The Demolition of the Century

The Demolition of the Century is a clever but frustrating play at . It’s a cabaret style experience with a neat mixture of narration and singing.

The play is created by Duncan Sarkies who also is one of the two performers. Sarkies reads out a series of extracts or vigenettes from his novel of the same title. They are followed or sometimes blended with nine musical numbers performed with excellence by Joe Blossom (Sean O’Brien).

The novel is about Tom, who we are told is an insurance investigator who seems to have lost his job, his ex-wife, his socks and his 10 year-old son. The first extract pricks your curiosity as a dead horse becomes part of the mystery.

Blossom composed three of the nine songs he performed, and used a mixture of an electronic keyboard and various guitars. He’s a great performer and you enjoy the music, even if you struggle to relate at it times to the narration.

Just as we struggled at times with how the music fits in, it was also a challenge to work out how the different extracts all relate to each other. The final extract does help close the loop to some degree, but for much of the play I was in a state of mild confusion.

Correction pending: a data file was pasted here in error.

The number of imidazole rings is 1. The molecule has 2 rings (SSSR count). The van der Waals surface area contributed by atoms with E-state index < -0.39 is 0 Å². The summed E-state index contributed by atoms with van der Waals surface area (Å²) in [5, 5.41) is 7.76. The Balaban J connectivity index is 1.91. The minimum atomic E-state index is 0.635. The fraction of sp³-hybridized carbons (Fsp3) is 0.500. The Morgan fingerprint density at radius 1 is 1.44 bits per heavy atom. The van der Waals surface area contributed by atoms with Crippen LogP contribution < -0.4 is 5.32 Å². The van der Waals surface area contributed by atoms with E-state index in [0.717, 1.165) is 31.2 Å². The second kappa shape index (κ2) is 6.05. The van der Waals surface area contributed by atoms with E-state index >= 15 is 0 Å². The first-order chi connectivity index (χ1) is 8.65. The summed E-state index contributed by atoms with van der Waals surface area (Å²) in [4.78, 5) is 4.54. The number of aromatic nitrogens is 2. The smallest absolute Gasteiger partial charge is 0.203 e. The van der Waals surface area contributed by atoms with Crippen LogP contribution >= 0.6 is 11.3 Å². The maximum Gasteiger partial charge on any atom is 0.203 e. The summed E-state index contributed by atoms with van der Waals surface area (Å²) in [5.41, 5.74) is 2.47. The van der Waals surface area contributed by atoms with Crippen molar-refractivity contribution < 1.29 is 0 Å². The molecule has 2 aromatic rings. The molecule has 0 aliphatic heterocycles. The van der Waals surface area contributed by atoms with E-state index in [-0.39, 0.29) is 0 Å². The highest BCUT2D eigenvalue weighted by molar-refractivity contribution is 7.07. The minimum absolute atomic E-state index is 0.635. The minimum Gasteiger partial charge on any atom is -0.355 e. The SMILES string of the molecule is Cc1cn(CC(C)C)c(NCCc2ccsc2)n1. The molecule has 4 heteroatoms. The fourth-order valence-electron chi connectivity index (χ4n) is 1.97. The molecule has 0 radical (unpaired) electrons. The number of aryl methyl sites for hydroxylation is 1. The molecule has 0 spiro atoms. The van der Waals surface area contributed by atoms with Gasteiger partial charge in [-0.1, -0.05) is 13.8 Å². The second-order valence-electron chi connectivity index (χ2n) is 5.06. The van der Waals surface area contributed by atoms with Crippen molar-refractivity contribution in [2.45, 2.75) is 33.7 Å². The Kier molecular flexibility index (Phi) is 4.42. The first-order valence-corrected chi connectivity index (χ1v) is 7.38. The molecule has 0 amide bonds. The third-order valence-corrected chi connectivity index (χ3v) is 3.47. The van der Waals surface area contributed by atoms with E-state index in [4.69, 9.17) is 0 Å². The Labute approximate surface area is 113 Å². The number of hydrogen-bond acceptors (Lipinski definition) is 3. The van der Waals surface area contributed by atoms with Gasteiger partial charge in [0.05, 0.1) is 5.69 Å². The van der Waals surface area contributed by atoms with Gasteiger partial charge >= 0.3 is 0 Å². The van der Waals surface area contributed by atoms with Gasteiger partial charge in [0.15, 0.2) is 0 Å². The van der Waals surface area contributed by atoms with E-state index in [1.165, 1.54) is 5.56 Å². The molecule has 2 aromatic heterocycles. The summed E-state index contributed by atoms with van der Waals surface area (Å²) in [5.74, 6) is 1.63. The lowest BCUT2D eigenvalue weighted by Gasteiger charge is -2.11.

This was not accidental. Sarkies said “Yes, it’s all part of a much larger jigsaw puzzle, but I won’t be giving you enough pieces to work it out, so just relax and enjoy the mystery.”

For me though, not being able to work it out did detract from the otherwise excellent productions values, set, acting, and music. My partner commented that you want a play to be greater than the sum of its parts, and in this case it wasn’t.

The play did make me want to buy the novel (on sale for $30) as the plot sounded intriguing from the parts I worked out. As an advertisement for the novel, the play was successful. But as an evening’s entertainment, I’m afraid it was less so for me. That may be a reflection of my inability to catch onto some of the subtler aspects of the play, and certainly it got a great reception from most in the audience.

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